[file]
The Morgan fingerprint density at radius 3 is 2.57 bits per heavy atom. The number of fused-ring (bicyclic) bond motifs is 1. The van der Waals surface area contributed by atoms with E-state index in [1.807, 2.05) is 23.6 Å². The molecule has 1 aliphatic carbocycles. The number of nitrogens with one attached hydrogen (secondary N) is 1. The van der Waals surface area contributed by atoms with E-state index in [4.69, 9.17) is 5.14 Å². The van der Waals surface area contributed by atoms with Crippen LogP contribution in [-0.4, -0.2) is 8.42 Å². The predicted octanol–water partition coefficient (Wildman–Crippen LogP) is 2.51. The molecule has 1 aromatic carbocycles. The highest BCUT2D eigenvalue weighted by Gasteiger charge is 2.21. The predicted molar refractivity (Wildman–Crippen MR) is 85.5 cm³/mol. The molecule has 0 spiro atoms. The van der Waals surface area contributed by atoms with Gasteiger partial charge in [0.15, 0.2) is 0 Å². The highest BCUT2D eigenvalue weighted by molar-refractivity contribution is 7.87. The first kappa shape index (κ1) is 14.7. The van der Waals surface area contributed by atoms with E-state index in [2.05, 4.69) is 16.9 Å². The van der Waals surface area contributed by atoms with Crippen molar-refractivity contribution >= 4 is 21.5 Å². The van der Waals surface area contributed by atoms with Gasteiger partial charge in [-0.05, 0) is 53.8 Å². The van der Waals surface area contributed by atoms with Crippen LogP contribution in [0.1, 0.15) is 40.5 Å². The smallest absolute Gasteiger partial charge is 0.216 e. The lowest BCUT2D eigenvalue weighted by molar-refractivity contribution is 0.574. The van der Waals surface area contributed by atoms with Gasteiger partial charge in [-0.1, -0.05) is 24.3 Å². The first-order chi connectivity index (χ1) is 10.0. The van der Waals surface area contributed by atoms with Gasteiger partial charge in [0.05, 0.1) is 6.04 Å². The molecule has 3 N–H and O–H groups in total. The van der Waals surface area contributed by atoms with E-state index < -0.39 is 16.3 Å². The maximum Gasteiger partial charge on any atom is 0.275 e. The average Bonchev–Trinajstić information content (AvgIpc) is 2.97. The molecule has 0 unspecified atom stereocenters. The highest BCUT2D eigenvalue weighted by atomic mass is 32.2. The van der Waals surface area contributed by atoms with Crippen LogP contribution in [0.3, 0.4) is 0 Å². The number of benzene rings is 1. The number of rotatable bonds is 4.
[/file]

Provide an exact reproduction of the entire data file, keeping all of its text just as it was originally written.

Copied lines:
The Morgan fingerprint density at radius 3 is 2.57 bits per heavy atom. The number of fused-ring (bicyclic) bond motifs is 1. The van der Waals surface area contributed by atoms with E-state index in [1.807, 2.05) is 23.6 Å². The molecule has 1 aliphatic carbocycles. The number of nitrogens with one attached hydrogen (secondary N) is 1. The van der Waals surface area contributed by atoms with E-state index in [4.69, 9.17) is 5.14 Å². The van der Waals surface area contributed by atoms with Crippen LogP contribution in [-0.4, -0.2) is 8.42 Å². The predicted octanol–water partition coefficient (Wildman–Crippen LogP) is 2.51. The molecule has 1 aromatic carbocycles. The highest BCUT2D eigenvalue weighted by Gasteiger charge is 2.21. The predicted molar refractivity (Wildman–Crippen MR) is 85.5 cm³/mol. The molecule has 0 spiro atoms. The van der Waals surface area contributed by atoms with Gasteiger partial charge in [0.15, 0.2) is 0 Å². The highest BCUT2D eigenvalue weighted by molar-refractivity contribution is 7.87. The first kappa shape index (κ1) is 14.7. The van der Waals surface area contributed by atoms with E-state index in [2.05, 4.69) is 16.9 Å². The van der Waals surface area contributed by atoms with Crippen molar-refractivity contribution >= 4 is 21.5 Å². The van der Waals surface area contributed by atoms with Gasteiger partial charge in [-0.05, 0) is 53.8 Å². The van der Waals surface area contributed by atoms with Crippen LogP contribution in [0.1, 0.15) is 40.5 Å². The smallest absolute Gasteiger partial charge is 0.216 e. The lowest BCUT2D eigenvalue weighted by molar-refractivity contribution is 0.574. The van der Waals surface area contributed by atoms with Gasteiger partial charge in [-0.1, -0.05) is 24.3 Å². The first-order chi connectivity index (χ1) is 10.0. The van der Waals surface area contributed by atoms with Gasteiger partial charge in [0.05, 0.1) is 6.04 Å². The molecule has 3 N–H and O–H groups in total. The van der Waals surface area contributed by atoms with E-state index < -0.39 is 16.3 Å². The maximum Gasteiger partial charge on any atom is 0.275 e. The average Bonchev–Trinajstić information content (AvgIpc) is 2.97. The molecule has 0 unspecified atom stereocenters. The highest BCUT2D eigenvalue weighted by atomic mass is 32.2. The van der Waals surface area contributed by atoms with Crippen LogP contribution in [0.3, 0.4) is 0 Å². The number of benzene rings is 1. The number of rotatable bonds is 4.